I don’t know what I was expecting to see when I turned to look at Francis Pine, but I didn’t expect this from the opponent in my first fencing bout of the day — he’s got his head turned, having a conversation with another Academy fencer (MZUREK on the legs) off the side of the strip.
“Next week?” Francis asks. “Two,” replies MZUREK. Francis nods, asks “You talk to Paris? He coming?” “Should be. He usually travels with Midland.”
Now it comes to me — he’s talking about Mike Paris, the top foilist from Midland High, in the city. I can’t believe it — Francis Pine is literally looking past us, past today’s tournament with Bark Bay. Well OK, it’s not official, more like a practice, but we’re scoring it like a tournament, but this guy couldn’t care less.
Coach Dan walk up to the middle of our strip, stands to its side, in the referee’s position. He looks us over, see we’re connected. “Test foils,” he commands, waving us toward the middle.
I walk up with foil extended, mask held in my left hand in front of my face. Francis walks up as well, while still talking to MZUREK. He’s not even looking at me as we tap each other’s lame with our foil tips. The green and red lights on the scoring machine light up.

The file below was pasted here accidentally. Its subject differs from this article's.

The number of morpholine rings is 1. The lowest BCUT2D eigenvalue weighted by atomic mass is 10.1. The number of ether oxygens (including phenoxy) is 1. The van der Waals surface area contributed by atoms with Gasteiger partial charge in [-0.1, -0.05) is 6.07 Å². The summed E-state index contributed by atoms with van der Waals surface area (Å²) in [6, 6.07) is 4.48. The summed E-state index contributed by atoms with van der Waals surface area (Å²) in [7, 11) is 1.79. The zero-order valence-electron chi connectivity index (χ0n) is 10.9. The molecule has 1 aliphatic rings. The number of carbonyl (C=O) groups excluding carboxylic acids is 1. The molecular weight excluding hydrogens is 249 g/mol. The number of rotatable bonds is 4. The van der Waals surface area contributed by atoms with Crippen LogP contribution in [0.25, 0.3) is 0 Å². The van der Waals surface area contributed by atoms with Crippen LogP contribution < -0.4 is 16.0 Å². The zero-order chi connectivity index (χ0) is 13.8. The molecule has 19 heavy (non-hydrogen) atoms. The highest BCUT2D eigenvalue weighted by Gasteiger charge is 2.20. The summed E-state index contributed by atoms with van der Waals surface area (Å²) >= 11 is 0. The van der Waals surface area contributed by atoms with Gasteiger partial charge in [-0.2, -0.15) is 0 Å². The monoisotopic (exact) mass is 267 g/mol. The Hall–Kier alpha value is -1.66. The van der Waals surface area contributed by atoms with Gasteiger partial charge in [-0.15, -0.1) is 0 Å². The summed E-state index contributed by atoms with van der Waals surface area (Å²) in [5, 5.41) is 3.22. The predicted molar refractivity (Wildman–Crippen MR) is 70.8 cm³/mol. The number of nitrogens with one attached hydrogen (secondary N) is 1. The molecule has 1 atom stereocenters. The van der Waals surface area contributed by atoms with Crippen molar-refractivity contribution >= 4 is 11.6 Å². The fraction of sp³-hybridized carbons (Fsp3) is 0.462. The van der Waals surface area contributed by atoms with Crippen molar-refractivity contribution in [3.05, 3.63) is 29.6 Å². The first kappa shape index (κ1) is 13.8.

Francis turns away from me, still talking to MZUREK. I’m not even sure he knows I’m here. He puts on his mask as he reaches his starting line. I can already see several spots where the blue tape marking our lines is coming up. I have a little trouble getting my mask on — the damn bib always gets caught on my chin, I have to grab and pull it down — and I can still hear Francis and his buddy talking.
I finish adjusting my mask, walk up to the starting line and crouch down into position. Coach Dan looks at me, and winks. “Fencers ready?” he calls. “Yes,” I say. Francis finally stops talking to his friend, and when he nods, Coach Dan calls, “Fence.”